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Customer Reviews

4.5 out of 5 stars811
4.5 out of 5 stars
Price:£13.89+ Free shipping with Amazon Prime
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on 17 February 2010
Bought this for my Nikon D90. It's a great price for what it is. Small, but great ergonomics. The button feels resilient and has a satisfying 'click' to it. I've also found the range to be good as well; tested it up to approx 40m and it worked well (ran out of space indoors after that so couldn't test it further).

There are a few drawbacks, however.

1. I bought this for making long exposures in the D90's 'bulb' mode. In this mode, the first click of the button will open the shutter and it will stay open until the second button press. However, for some unknown reason, the shutter will only stay open for a maximum of 30 minutes! I had been hoping to make exposures longer than this and did not realize that one can only do this with the WIRED remote. Seems silly that this remote cannot do the same as the wired one and I'll now have to make a second purchase.

2. The button is not a 2-stop trigger mechanism, like the shutter release on the D90, or indeed on the WIRED remote! A minor point, but again, I do not see why this feature could not be implemented if it is present on the wired remote. Maybe to keep costs down?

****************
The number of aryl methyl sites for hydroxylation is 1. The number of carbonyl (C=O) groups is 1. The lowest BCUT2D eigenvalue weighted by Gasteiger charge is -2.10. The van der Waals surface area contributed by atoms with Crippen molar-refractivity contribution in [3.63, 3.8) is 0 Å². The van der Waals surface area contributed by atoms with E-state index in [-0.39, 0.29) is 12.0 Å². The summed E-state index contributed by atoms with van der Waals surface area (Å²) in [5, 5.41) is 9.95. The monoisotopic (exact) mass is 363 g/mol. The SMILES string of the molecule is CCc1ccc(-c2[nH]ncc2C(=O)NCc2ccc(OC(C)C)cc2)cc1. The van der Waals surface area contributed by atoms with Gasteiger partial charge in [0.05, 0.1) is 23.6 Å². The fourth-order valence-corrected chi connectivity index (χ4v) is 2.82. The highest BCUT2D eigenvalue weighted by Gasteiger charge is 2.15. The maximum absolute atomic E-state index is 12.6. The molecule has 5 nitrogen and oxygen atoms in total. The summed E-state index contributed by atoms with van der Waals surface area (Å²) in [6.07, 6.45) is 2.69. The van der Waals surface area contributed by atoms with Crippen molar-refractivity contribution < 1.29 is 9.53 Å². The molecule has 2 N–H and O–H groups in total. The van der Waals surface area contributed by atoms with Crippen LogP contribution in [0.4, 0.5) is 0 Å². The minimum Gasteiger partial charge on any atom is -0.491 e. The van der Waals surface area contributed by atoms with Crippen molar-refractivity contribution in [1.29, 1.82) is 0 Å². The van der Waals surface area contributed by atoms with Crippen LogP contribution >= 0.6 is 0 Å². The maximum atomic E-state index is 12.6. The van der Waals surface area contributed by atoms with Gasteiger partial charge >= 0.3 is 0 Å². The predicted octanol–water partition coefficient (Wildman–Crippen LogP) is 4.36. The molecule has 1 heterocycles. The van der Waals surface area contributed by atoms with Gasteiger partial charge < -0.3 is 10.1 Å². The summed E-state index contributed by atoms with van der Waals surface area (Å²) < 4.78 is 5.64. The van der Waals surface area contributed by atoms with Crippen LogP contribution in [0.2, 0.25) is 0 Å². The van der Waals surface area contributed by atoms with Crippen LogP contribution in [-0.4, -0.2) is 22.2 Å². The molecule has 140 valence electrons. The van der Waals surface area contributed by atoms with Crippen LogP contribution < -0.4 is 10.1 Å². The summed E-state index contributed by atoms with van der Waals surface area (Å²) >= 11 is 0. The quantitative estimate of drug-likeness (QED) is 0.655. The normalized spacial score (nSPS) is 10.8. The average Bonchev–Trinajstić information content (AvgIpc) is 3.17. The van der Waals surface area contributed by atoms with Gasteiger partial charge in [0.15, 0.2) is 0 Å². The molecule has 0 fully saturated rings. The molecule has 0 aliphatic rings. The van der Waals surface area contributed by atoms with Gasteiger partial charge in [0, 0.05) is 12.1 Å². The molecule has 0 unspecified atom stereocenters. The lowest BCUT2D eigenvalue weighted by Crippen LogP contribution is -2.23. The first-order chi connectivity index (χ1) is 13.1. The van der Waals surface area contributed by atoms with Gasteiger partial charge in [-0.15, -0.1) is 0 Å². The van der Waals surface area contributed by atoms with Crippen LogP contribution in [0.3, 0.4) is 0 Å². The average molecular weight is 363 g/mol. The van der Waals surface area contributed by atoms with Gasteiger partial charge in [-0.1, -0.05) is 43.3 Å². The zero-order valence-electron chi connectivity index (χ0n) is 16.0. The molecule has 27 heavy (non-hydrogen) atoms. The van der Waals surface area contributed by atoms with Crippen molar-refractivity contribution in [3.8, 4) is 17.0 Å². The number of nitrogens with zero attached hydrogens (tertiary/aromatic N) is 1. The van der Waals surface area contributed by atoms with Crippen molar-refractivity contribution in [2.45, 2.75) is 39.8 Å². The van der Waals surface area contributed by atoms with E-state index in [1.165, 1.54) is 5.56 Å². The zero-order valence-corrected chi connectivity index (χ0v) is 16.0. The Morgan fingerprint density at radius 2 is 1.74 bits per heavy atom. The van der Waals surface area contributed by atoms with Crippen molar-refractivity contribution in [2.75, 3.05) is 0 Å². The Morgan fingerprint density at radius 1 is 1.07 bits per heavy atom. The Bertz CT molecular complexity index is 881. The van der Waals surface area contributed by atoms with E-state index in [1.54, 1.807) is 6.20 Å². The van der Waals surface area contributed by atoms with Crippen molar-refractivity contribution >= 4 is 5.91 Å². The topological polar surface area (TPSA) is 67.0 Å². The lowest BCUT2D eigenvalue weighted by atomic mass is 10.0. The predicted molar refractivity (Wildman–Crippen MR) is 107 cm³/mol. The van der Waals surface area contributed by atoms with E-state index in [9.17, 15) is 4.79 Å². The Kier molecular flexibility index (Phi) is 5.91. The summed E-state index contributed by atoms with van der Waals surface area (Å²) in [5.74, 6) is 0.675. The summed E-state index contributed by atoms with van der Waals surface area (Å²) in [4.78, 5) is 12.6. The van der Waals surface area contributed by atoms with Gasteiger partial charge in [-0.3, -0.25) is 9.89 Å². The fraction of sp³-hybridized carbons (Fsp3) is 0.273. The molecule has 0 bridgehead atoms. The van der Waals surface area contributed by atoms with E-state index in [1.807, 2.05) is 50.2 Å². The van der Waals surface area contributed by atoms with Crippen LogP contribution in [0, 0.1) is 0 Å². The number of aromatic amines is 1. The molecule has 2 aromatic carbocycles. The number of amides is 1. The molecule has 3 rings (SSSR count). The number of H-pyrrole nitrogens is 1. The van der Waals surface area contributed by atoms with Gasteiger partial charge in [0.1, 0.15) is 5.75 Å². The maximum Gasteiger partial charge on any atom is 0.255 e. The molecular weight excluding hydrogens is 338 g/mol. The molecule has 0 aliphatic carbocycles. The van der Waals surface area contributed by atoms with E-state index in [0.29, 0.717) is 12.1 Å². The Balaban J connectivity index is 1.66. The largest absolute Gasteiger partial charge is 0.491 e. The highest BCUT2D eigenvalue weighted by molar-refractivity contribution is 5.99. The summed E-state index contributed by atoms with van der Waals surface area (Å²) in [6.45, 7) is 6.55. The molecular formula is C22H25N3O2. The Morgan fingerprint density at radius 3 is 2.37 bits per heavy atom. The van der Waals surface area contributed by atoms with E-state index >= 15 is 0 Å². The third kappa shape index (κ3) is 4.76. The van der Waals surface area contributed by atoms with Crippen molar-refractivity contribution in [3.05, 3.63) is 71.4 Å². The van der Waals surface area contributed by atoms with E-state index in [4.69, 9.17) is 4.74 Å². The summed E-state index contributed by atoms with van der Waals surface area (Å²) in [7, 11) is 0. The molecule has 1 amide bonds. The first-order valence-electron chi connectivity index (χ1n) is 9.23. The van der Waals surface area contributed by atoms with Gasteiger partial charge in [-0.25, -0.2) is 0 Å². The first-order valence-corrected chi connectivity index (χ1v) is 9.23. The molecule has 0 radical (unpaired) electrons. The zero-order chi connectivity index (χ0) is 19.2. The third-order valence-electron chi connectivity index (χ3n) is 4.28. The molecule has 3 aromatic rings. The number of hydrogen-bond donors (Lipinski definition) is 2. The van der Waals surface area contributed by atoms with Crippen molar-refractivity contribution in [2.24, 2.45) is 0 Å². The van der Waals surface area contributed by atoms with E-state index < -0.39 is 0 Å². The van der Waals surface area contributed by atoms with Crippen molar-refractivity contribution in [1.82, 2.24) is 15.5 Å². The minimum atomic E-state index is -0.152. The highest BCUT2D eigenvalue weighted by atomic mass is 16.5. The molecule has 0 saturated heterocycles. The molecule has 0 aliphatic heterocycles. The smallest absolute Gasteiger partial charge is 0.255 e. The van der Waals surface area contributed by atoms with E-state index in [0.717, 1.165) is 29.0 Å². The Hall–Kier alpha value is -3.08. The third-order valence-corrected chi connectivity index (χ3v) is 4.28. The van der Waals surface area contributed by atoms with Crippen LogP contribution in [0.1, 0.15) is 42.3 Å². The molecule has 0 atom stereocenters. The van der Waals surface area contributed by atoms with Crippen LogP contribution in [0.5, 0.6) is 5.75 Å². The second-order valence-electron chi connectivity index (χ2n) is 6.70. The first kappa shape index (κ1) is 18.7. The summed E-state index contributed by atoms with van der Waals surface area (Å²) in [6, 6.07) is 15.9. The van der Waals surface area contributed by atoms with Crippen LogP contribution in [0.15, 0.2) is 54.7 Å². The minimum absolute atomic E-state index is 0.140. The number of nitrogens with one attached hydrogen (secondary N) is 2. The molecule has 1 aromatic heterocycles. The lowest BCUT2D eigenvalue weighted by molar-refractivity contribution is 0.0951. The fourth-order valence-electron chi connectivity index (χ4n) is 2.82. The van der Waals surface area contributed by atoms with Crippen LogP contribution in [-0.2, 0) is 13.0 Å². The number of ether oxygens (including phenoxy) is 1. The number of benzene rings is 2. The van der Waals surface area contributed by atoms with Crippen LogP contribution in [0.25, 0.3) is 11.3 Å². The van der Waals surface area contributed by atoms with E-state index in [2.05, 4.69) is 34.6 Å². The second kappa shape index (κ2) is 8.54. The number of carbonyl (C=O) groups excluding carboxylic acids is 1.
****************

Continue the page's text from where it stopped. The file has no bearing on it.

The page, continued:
3. The remote has to be pointed at the front of the camera to work. Again, a minor point, and I have been able to 'bounce' the signal off walls, quite effectively, to use the remote from the side of the camera.

In conclusion, I wouldn't buy this remote if I had the choice again. For long exposure work it is far better to have the wired remote. For taking self-portraits etc. in front of the camera, however, it may be useful if you do not want to work with the camera's self-timer.
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on 24 February 2010
The remote seems to work fine, but it would help people choose where or not to buy if the description made it clearer that, being infra-red, it will only operate if you have "line of sight" on the IR receiver on the camera, which typically is on the front near the handle, well on my D3000 anyway. This means that you can't use it to take pictures when operating from behind the camera (or even in front, if the IR receiver is obstructed by the lens, as when you are on the left side of the camera).
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on 2 August 2006
Agree with all the previous reviews - small, neat, does the job etc. I reckon the price is out of sync with the product, but they obviously get away with charging what they like. Incidentallly Amazon was not the cheapest for this item, they wanted £17 last week, then when I checked back it had risen to £23.90. So when I was in the local Jessops I found it for £14.99. Guess where I bought it in the end? Remote shutter release mechanisms are always good fun and open up different opportunities for photographic fiddling.